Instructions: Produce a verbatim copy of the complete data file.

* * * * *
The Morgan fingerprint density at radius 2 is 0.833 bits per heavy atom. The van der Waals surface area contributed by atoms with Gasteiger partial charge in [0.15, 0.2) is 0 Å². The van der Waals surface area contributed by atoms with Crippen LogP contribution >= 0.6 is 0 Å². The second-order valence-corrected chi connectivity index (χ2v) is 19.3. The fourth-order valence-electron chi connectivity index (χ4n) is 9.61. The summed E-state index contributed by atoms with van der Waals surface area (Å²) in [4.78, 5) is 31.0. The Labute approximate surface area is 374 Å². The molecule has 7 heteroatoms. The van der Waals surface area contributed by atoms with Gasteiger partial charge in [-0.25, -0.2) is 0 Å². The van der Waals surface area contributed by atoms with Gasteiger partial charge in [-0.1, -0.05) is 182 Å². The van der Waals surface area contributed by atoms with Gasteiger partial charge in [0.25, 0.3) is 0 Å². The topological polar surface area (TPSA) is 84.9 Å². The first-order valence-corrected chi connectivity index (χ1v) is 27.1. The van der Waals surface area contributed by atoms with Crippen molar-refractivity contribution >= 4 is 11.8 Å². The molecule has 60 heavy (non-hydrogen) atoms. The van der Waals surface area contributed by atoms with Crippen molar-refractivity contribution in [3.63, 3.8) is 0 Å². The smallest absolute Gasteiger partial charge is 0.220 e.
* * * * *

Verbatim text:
The Morgan fingerprint density at radius 2 is 0.833 bits per heavy atom. The van der Waals surface area contributed by atoms with Gasteiger partial charge in [0.15, 0.2) is 0 Å². The van der Waals surface area contributed by atoms with Crippen LogP contribution >= 0.6 is 0 Å². The second-order valence-corrected chi connectivity index (χ2v) is 19.3. The fourth-order valence-electron chi connectivity index (χ4n) is 9.61. The summed E-state index contributed by atoms with van der Waals surface area (Å²) in [4.78, 5) is 31.0. The Labute approximate surface area is 374 Å². The molecule has 7 heteroatoms. The van der Waals surface area contributed by atoms with Gasteiger partial charge in [-0.25, -0.2) is 0 Å². The van der Waals surface area contributed by atoms with Gasteiger partial charge in [-0.1, -0.05) is 182 Å². The van der Waals surface area contributed by atoms with Gasteiger partial charge in [0.25, 0.3) is 0 Å². The topological polar surface area (TPSA) is 84.9 Å². The first-order valence-corrected chi connectivity index (χ1v) is 27.1. The van der Waals surface area contributed by atoms with Crippen molar-refractivity contribution >= 4 is 11.8 Å². The molecule has 60 heavy (non-hydrogen) atoms. The van der Waals surface area contributed by atoms with Crippen molar-refractivity contribution in [3.63, 3.8) is 0 Å². The smallest absolute Gasteiger partial charge is 0.220 e.